WASHINGTON (Reuters) - President Barack Obama will sit down on Wednesday with corporate leaders to discuss efforts to improve cyber security in private industries amid rising concern about hacking attacks emanating from China.
The White House said that in the meeting, to take place in the Situation Room, Obama would discuss efforts to address the cyber threat and solicit the CEOs’ input on how the government and private sector can best work together to improve the country’s cyber security.
Cyber security has become a growing challenge to the economic relationship between China and the United States. In a speech in New York on Monday, White House national security adviser Tom Donilon said Beijing needs to recognize the scope of the problem.
U.S. businesses have been increasingly concerned about the targeted theft of confidential business information and proprietary technologies through cyber intrusions emanating from China, Donilon said in a speech to The Asia Society.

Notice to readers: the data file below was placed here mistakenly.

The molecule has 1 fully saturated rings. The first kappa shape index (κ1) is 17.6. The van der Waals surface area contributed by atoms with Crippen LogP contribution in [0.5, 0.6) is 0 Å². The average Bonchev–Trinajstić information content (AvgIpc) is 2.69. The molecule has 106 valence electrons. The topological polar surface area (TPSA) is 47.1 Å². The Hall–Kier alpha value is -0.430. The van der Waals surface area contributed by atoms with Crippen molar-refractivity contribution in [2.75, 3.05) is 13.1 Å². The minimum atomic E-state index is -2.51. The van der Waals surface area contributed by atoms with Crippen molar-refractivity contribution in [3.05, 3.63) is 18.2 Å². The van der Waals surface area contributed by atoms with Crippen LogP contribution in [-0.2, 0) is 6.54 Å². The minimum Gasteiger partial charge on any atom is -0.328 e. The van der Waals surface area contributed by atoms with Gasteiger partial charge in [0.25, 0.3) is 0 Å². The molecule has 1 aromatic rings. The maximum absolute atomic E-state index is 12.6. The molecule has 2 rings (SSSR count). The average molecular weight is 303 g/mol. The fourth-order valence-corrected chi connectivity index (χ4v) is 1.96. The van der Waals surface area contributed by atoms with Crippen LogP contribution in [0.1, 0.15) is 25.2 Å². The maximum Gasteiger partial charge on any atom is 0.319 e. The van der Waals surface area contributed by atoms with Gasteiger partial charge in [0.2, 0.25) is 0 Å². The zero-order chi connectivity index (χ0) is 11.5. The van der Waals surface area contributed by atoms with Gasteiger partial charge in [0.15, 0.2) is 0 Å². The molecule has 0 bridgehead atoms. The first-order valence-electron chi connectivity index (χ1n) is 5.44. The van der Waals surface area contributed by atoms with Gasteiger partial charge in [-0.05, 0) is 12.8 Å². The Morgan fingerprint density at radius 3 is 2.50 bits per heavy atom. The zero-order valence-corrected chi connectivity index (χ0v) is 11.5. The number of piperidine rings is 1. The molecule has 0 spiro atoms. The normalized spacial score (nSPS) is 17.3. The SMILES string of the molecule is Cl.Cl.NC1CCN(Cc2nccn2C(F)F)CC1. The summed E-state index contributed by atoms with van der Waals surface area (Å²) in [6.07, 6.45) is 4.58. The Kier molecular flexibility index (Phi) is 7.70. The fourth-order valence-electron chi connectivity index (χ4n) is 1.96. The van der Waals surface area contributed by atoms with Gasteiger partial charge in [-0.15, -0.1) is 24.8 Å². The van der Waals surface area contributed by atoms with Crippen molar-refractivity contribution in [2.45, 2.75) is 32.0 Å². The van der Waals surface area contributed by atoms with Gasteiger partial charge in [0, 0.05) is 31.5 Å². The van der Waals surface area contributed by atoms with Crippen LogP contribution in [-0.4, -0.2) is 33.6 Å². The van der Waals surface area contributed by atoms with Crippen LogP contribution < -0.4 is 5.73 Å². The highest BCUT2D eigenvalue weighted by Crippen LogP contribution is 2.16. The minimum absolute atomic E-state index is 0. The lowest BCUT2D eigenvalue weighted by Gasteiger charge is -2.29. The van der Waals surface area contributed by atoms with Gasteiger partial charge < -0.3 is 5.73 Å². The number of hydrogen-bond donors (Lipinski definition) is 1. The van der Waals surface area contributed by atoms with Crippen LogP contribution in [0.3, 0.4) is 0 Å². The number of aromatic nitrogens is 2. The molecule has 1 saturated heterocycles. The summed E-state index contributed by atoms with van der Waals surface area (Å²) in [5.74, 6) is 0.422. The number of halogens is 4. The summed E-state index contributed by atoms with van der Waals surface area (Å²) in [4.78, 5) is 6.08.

“The international community cannot afford to tolerate such activity from any country,” he said.
Obama signed an executive order a month ago seeking better protection of the country’s critical infrastructure from cyber attacks. The order, which does not have the same force as law, directs federal authorities to improve information sharing on cyber threats.
Even the president’s family has not escaped cyber problems. The president confirmed on Tuesday in an interview on ABC News that U.S. authorities are investigating whether hackers had posted online financial and personal information about his wife, Michelle Obama, as well as a variety of celebrities like Beyonce and Jay-Z.
Obama’s executive order is designed to make it easier for the government to warn private companies of cyber threats and to set up a system of voluntary cyber security standards.
Lawmakers on Capitol Hill have been discussing legislation that would focus on better sharing of information among companies and the government.
The White House has sought a comprehensive piece of legislation that would also set minimum security standards for critical companies, such as utilities, and provide better protection for private information that may be turned over to the government.
Reporting by Steve Holland; Editing by Phil Berlowitz